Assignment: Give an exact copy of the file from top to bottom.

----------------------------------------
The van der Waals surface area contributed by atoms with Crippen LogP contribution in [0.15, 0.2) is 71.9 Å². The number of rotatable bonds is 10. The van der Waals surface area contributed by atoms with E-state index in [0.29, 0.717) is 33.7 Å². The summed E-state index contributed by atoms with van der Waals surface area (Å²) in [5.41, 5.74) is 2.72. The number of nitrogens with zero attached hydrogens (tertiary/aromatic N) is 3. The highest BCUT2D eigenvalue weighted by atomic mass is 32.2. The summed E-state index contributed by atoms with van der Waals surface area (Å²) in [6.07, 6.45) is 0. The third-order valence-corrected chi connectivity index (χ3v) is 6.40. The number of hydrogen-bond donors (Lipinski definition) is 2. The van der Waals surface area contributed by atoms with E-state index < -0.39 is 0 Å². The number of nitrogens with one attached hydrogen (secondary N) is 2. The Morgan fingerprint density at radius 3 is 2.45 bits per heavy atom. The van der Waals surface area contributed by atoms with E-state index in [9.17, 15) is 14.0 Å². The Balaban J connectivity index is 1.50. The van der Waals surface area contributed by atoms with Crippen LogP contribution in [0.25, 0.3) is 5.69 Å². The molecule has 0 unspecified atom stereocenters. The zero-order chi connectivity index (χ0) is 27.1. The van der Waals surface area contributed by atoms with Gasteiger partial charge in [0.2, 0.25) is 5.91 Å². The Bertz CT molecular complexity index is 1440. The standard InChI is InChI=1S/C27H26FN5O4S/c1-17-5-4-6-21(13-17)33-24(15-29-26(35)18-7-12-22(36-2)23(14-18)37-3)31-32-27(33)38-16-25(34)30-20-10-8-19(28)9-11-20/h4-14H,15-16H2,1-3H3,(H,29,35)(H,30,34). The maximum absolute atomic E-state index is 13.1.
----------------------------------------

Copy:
The van der Waals surface area contributed by atoms with Crippen LogP contribution in [0.15, 0.2) is 71.9 Å². The number of rotatable bonds is 10. The van der Waals surface area contributed by atoms with E-state index in [0.29, 0.717) is 33.7 Å². The summed E-state index contributed by atoms with van der Waals surface area (Å²) in [5.41, 5.74) is 2.72. The number of nitrogens with zero attached hydrogens (tertiary/aromatic N) is 3. The highest BCUT2D eigenvalue weighted by atomic mass is 32.2. The summed E-state index contributed by atoms with van der Waals surface area (Å²) in [6.07, 6.45) is 0. The third-order valence-corrected chi connectivity index (χ3v) is 6.40. The number of hydrogen-bond donors (Lipinski definition) is 2. The van der Waals surface area contributed by atoms with E-state index < -0.39 is 0 Å². The number of nitrogens with one attached hydrogen (secondary N) is 2. The Morgan fingerprint density at radius 3 is 2.45 bits per heavy atom. The van der Waals surface area contributed by atoms with E-state index in [9.17, 15) is 14.0 Å². The Balaban J connectivity index is 1.50. The van der Waals surface area contributed by atoms with Crippen LogP contribution in [0.25, 0.3) is 5.69 Å². The molecule has 0 unspecified atom stereocenters. The zero-order chi connectivity index (χ0) is 27.1. The van der Waals surface area contributed by atoms with Gasteiger partial charge in [0.2, 0.25) is 5.91 Å². The Bertz CT molecular complexity index is 1440. The standard InChI is InChI=1S/C27H26FN5O4S/c1-17-5-4-6-21(13-17)33-24(15-29-26(35)18-7-12-22(36-2)23(14-18)37-3)31-32-27(33)38-16-25(34)30-20-10-8-19(28)9-11-20/h4-14H,15-16H2,1-3H3,(H,29,35)(H,30,34). The maximum absolute atomic E-state index is 13.1.